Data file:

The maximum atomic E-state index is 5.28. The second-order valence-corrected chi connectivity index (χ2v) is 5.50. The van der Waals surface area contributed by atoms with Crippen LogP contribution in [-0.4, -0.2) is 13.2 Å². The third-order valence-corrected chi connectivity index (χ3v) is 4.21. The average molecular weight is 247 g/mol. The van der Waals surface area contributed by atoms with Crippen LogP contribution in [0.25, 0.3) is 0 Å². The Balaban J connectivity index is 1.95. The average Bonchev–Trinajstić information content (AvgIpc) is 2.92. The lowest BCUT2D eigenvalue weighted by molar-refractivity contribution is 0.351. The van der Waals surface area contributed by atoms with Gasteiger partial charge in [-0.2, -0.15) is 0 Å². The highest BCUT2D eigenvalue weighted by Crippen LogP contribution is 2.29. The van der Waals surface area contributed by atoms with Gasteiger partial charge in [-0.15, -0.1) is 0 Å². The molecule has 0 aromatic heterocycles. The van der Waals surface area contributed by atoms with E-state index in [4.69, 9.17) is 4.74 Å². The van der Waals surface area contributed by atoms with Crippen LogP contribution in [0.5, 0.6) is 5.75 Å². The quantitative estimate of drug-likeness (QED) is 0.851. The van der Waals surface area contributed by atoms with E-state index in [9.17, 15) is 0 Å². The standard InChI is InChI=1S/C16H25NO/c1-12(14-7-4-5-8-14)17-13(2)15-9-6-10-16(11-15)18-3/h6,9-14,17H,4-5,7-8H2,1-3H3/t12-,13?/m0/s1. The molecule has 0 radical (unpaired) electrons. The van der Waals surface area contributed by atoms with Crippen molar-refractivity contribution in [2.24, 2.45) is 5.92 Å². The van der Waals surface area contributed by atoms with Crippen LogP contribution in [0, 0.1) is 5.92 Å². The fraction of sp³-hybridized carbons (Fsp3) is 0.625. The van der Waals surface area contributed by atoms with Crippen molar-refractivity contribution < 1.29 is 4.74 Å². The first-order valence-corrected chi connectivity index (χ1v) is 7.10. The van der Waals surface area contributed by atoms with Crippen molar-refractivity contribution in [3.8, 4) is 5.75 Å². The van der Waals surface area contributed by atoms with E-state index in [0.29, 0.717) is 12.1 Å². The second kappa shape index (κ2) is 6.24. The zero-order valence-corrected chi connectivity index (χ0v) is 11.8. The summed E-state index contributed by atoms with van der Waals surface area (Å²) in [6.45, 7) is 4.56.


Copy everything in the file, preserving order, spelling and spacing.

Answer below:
The maximum atomic E-state index is 5.28. The second-order valence-corrected chi connectivity index (χ2v) is 5.50. The van der Waals surface area contributed by atoms with Crippen LogP contribution in [-0.4, -0.2) is 13.2 Å². The third-order valence-corrected chi connectivity index (χ3v) is 4.21. The average molecular weight is 247 g/mol. The van der Waals surface area contributed by atoms with Crippen LogP contribution in [0.25, 0.3) is 0 Å². The Balaban J connectivity index is 1.95. The average Bonchev–Trinajstić information content (AvgIpc) is 2.92. The lowest BCUT2D eigenvalue weighted by molar-refractivity contribution is 0.351. The van der Waals surface area contributed by atoms with Gasteiger partial charge in [-0.2, -0.15) is 0 Å². The highest BCUT2D eigenvalue weighted by Crippen LogP contribution is 2.29. The van der Waals surface area contributed by atoms with Gasteiger partial charge in [-0.15, -0.1) is 0 Å². The molecule has 0 aromatic heterocycles. The van der Waals surface area contributed by atoms with E-state index in [4.69, 9.17) is 4.74 Å². The van der Waals surface area contributed by atoms with Crippen LogP contribution in [0.5, 0.6) is 5.75 Å². The quantitative estimate of drug-likeness (QED) is 0.851. The van der Waals surface area contributed by atoms with E-state index in [9.17, 15) is 0 Å². The standard InChI is InChI=1S/C16H25NO/c1-12(14-7-4-5-8-14)17-13(2)15-9-6-10-16(11-15)18-3/h6,9-14,17H,4-5,7-8H2,1-3H3/t12-,13?/m0/s1. The molecule has 0 radical (unpaired) electrons. The van der Waals surface area contributed by atoms with Crippen molar-refractivity contribution in [2.24, 2.45) is 5.92 Å². The van der Waals surface area contributed by atoms with Crippen LogP contribution in [0, 0.1) is 5.92 Å². The fraction of sp³-hybridized carbons (Fsp3) is 0.625. The van der Waals surface area contributed by atoms with Crippen molar-refractivity contribution < 1.29 is 4.74 Å². The first-order valence-corrected chi connectivity index (χ1v) is 7.10. The van der Waals surface area contributed by atoms with Crippen molar-refractivity contribution in [3.8, 4) is 5.75 Å². The van der Waals surface area contributed by atoms with E-state index in [0.29, 0.717) is 12.1 Å². The second kappa shape index (κ2) is 6.24. The zero-order valence-corrected chi connectivity index (χ0v) is 11.8. The summed E-state index contributed by atoms with van der Waals surface area (Å²) in [6.45, 7) is 4.56.